Amidst the war, the First African Baptist Church of Savannah, Georgia continues to thrive. Many African Baptists prefer to attend all-black congregations, although even then white ministers maintain a hand in overseeing the operations of such congregations in the South.
Savannah’s First African Baptist congregation is comprised of both enslaved and free Africans. The church has a large degree of autonomy in matters spiritual, even as racial tensions in the city are running higher due to the presence of the Union Navy up and down the southeastern coastline.
Today, the First African Baptist Church participates in a ritual common to Baptist congregations North and South: baptism. James H. Hooker, a native of the city, is baptized into membership. He serves the church throughout the tumultuous war years and for decades to come. A biographical sketch of Hooker, penned before his death, speaks of his commitment to the church:
Deacon James H. Hooker was born in Savannah, Ga., January 30th, 1835, and was baptized into the fellowship of the First African Baptist Church January 2, 1862, by Rev. W. J. Campbell. He was elected deacon of the church November 25th, 1877. He was the same day elected treasurer of the church. He was elected trustee of the church December 16th, 1877. As a deacon Mr. Hooker is blameless, humble, loving and very kind. He reverences the church of Christ. He has a good report by them that are without. The members have unbounded confidence in him. No man in Savannah stands higher than Deacon Hooker. He is a man of few words, but of a princely, large heart. He was with the majority during the church trouble. During this time he was elected to offices already mentioned. He comes as near as frail man can meeting Paul’s requirements of a deacon. As a treasurer, he is pure, and not even a whisper of his ever having done wrong with the money of the church. Every cent was accounted for to the fullest satisfaction of the church. He would be treasurer to-day but for a severe attack of pneumonia and nervous prostration, which the doctors declared unfitted him for any responsible office; that he could not stand the care of this office, and so he resigned, to the regret of the church. As a trustee, he is honest, wise and faithful. The interest of the church cannot suffer in his hands. He believes that God ordained that he should fill these offices, and hence he fills them as in the sight of God. If all of our officers in all the churches were to feel this way our churches would be a power in the world. He was ordained as deacon December 6th, 1885, by Revs. E. K. Love, U. L. Houston and S. A. McNeal. Deacon Hooker is still alive, exerting a powerful influence for good. He is a man of means and rules well his own house. He scarcely finds time to visit any other church when his church is open. Deacon Hooker owns a fine brick residence, and lives in comfort and ease.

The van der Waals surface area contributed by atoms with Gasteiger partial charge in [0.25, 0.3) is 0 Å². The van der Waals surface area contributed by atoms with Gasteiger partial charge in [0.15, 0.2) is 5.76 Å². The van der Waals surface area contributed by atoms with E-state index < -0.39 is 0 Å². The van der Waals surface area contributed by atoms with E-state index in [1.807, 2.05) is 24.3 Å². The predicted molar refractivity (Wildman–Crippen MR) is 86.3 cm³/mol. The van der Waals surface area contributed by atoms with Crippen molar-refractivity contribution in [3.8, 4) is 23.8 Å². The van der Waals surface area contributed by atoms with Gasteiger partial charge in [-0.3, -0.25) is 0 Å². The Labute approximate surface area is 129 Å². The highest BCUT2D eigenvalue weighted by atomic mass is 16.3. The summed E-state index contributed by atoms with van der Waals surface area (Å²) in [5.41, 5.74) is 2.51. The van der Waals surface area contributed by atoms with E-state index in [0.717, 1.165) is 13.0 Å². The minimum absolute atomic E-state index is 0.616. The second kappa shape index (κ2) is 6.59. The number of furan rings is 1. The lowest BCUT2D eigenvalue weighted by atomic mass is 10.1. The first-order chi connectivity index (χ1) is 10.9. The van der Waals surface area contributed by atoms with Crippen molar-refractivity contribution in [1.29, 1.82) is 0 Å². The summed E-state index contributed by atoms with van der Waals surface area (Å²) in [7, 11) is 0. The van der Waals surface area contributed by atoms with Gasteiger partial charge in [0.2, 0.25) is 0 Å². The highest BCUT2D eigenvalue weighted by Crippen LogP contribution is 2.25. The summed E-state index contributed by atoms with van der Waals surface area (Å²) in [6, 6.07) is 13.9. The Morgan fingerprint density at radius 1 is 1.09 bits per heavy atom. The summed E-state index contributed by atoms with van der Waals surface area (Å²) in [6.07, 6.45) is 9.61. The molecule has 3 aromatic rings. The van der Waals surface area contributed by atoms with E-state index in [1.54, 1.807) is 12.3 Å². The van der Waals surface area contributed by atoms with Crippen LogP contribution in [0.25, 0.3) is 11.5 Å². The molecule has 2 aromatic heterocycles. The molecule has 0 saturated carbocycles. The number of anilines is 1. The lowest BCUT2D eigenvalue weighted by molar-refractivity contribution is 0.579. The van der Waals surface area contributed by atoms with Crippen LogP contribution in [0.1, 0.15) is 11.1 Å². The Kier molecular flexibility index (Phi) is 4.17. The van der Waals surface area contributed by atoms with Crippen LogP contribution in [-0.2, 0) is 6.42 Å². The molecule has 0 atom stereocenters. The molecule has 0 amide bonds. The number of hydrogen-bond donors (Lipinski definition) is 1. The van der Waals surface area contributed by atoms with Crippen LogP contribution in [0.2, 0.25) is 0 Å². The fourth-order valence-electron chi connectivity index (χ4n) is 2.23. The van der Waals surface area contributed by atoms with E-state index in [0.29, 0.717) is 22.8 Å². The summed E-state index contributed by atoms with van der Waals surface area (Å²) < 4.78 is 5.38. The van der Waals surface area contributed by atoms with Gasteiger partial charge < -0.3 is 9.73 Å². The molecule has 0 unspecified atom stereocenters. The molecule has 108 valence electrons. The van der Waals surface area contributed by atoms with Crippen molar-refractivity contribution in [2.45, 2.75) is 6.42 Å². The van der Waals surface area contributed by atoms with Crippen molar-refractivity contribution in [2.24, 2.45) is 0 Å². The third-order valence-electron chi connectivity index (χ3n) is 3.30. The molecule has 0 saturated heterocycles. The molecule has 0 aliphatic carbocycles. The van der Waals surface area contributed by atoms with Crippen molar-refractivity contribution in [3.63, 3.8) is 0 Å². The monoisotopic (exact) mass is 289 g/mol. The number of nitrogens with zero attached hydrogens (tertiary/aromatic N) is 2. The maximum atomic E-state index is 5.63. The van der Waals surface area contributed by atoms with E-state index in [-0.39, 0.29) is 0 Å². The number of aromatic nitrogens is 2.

Hooker’s tenure as a congregational leader traverses the time frame in which African Baptist congregations of the South obtained full autonomy in the post-war era and set about establishing their own methodologies and practices, unhindered by white overseers. By the end of the nineteenth century, African Baptists of the South were also engaged in the creation of national structures, providing the denominational foundations for great successes of the twentieth century.
Source: Emanuel King Love, History of the First African Baptist Church, From Its Organization, January 20, 1788 to July 1, 1888. Savannah, Ga.: Morning News Print, 1888, p. 178 (link)